Wednesday, July 10, 2013

Noisy Boiler fix Bell & Gossett




Saturday, December 3, 2011

No Heat in One Room/ Cold Room

Here's a quick fix for no heat in one room, just run a new line to it. Many times for one reason or another you have a cold room, either the line is clogged via a union, an elbow, or shut off valve, and no matter how many times you try to fix it you just can't get hot water to the radiator.  To circumvent troubleshootimg and save yourself hours of agony of taking the system apart, only for your fix to not yield heat, just run a new line to the radiator, tap into the old line just before the pipe turns cold with a Tee, and cap the old line for leakage. 

First you have to plan your route, visualizing exactly where and how the lines to the radiator will be run.  Next measure the length of pipes, and calculate how many elbows, unions, tees, couplers, etc you'll need to get from the radiator to the basement to the designated point where you will tap into the existing line (hint, always buy more than you need, you can return the extras).  And guess what, you don't have to tap into the same line you're replacing, you could tap the line anywhere that's more feasable for your new line, just remember to cap the old line.  By the way, All these techniques are described in the book No Heat On The Second Floor... finding cold spots, tapping into lines, capping lines, running new pipes etc. pictures and all. Drill a couple of holes to fit your new pipes next to the wall at the location of the cold radiator and run your new pipes. 

If you're having problems envisioning running the lines behind the walls, don't.  I've renovated many a Victorian, and every one of them had visible 3/4-1 1/2 inch exposed heating pipes displayed next to the wall, or up the back stairs, visible for all to see, and adding to the charm of a Victorian home.  It's only with modern construction that we're obsessed with hiding heating pipes behind walls because what would your guests think.  Well guess what, if you're more worried about your guest's thoughts than providing heat to a cold spot, you're going to continue to have heating issues.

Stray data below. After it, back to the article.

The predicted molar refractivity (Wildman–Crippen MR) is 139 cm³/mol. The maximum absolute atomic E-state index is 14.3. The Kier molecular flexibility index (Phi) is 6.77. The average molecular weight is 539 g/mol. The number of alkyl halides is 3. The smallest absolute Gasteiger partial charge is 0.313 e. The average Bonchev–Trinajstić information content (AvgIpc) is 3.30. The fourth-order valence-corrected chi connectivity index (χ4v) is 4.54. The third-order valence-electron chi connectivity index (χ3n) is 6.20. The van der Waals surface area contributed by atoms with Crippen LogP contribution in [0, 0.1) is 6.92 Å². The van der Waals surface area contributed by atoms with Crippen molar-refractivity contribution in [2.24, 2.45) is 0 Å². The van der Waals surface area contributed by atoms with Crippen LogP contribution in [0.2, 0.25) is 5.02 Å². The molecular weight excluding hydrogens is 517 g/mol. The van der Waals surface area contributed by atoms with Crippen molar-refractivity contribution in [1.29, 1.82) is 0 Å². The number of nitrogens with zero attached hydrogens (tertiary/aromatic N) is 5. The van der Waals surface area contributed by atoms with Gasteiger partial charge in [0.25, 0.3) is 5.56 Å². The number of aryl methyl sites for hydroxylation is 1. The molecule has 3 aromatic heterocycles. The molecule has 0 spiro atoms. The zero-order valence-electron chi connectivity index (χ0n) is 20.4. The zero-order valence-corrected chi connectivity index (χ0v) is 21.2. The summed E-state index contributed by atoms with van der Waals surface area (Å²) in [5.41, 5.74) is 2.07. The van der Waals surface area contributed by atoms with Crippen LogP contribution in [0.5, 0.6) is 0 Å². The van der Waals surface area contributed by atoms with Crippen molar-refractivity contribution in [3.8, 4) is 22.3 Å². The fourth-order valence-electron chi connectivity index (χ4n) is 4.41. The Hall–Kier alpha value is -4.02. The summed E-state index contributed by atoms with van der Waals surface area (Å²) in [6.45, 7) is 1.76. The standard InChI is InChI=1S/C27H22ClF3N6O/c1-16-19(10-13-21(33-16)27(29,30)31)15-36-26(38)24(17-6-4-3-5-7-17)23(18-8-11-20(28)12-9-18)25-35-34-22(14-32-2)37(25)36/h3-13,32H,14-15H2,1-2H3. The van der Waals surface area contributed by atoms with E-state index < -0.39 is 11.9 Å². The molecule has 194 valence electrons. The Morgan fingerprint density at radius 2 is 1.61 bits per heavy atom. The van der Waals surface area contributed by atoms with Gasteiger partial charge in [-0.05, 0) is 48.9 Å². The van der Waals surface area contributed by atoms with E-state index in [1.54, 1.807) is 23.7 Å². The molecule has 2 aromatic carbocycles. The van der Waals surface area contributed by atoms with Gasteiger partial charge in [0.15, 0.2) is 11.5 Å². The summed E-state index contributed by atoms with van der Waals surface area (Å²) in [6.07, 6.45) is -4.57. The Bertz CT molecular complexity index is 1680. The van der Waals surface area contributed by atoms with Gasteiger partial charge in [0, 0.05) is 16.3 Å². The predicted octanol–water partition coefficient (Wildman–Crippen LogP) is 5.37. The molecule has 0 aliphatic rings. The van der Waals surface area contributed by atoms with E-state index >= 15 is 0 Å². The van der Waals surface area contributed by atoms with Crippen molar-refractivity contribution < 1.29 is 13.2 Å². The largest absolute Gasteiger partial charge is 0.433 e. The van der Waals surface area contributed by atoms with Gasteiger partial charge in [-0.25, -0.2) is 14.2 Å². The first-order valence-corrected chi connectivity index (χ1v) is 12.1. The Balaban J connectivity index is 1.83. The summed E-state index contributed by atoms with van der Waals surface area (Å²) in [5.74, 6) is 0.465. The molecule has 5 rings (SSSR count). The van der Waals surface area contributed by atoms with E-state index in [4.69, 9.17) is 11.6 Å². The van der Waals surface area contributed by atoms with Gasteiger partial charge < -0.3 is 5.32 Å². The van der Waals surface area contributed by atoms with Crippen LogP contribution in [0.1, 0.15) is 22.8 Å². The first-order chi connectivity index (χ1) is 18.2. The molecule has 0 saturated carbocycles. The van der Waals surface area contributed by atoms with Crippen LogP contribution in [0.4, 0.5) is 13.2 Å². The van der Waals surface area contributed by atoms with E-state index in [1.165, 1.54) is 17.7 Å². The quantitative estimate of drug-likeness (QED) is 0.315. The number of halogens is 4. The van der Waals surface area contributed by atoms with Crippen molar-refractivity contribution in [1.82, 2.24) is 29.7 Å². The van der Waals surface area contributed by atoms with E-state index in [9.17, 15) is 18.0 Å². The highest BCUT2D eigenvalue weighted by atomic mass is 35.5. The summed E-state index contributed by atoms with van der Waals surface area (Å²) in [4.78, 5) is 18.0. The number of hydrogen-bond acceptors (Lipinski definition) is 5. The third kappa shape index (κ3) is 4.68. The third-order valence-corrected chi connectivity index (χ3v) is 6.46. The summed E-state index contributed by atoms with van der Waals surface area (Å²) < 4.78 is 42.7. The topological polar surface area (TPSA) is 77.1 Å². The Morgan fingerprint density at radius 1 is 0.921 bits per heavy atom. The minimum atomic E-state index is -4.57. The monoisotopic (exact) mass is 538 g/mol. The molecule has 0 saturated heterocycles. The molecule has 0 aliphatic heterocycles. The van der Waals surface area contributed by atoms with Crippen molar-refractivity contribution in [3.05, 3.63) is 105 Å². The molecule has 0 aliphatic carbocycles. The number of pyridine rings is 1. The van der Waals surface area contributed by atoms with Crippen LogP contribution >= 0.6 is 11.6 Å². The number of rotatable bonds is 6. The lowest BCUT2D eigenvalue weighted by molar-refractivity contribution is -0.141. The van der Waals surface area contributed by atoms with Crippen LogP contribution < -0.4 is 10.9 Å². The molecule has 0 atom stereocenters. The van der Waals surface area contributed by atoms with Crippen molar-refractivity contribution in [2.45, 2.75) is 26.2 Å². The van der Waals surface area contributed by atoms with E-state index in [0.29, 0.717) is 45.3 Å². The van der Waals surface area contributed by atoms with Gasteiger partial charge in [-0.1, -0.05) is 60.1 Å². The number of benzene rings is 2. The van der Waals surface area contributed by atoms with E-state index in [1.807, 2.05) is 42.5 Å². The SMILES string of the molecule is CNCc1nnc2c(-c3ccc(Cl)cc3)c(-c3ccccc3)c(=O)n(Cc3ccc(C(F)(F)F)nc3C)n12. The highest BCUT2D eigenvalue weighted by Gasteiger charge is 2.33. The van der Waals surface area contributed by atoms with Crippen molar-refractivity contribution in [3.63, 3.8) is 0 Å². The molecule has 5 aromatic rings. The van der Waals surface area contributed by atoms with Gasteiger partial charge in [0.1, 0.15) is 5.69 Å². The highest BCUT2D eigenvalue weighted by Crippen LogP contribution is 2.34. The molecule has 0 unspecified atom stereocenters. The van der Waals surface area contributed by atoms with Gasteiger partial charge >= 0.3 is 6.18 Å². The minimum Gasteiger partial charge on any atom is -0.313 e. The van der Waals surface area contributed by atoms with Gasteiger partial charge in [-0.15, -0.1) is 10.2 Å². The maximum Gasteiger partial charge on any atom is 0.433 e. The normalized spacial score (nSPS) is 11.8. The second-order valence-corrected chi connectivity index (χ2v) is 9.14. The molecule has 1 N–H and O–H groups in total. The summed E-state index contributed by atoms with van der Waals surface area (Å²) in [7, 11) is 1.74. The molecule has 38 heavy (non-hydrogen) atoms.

All you have to do to make the new heating pipes go away is just paint them, this way it fades right into the background, and out of sight.  Copper, Black Pipe, it doesn't matter, just paint it.  And for a little kicker, if the room is a big room, add another radiator to the room while you're at it.  Who said you have to keep the heating plan of the builder, or the former owner if it doesn't work for you.  Just upgrade the heat by adding two new heating lines instead of one.  And to boot, adding a new line won't add to your gas bill because once you turn on the boiler, it doesn't matter how many radiators you have attached, the gas just heats the water in all the pipes the same.  You'll be so happy with your new heat that you will wonder why you didn't think of this solution before.  

Saturday, July 30, 2011

Installing Cast Iron Radiators (Hot Water System)

Installing cast iron radiators is a cinch, as long as the fittings are already in place.  Converting from baseboard or forced air to cast iron requires a little more planning, but is none the less easy once you know how. 

The first thing you have to do when buying a used cast iron radiator is to ask if the radiator was  pressurized, otherwise you'll be returning it to the seller. 

A used radiator usually comes with the threaded openings capped, or fitted with old fittings.  Be sure to buy radiators  with two separate threaded openings for inflow and outflow,  if there's only one opening doing double duty for both inflow and outflow, your cast iron radiator won't be efficient, and only the bottom of the radiator will get hot.  Get the plumbing supply store to break two caps or fittings open without cutting the threading as breaking the caps yourself will require a chisel and a lot of muscle.  Doing it yourself, you might ruin the threading and render the radiator useless.  New cast iron radiators are ready to install with inflow and outflow threaded openings uncapped.

Get the fittings you need from the plumbing supply store you'll need to install the radiator, and or convert from baseboard: 

Shutoff valve, reducers, tees, union, elbows, couplers, you've got to match the pipe size to fit the radiator you're installing.  Copper, or black pipes are mostly interchangeable, but try to stay apples to apples unless you can't find a part. 

If your pipe size is 3/4", you can use 3/4" pipe or use a 3/4"x 1" reducer/bushing to make the fitting larger to increase the water flow to the radiator, but all the fittings after that point has to be a 1" fitting.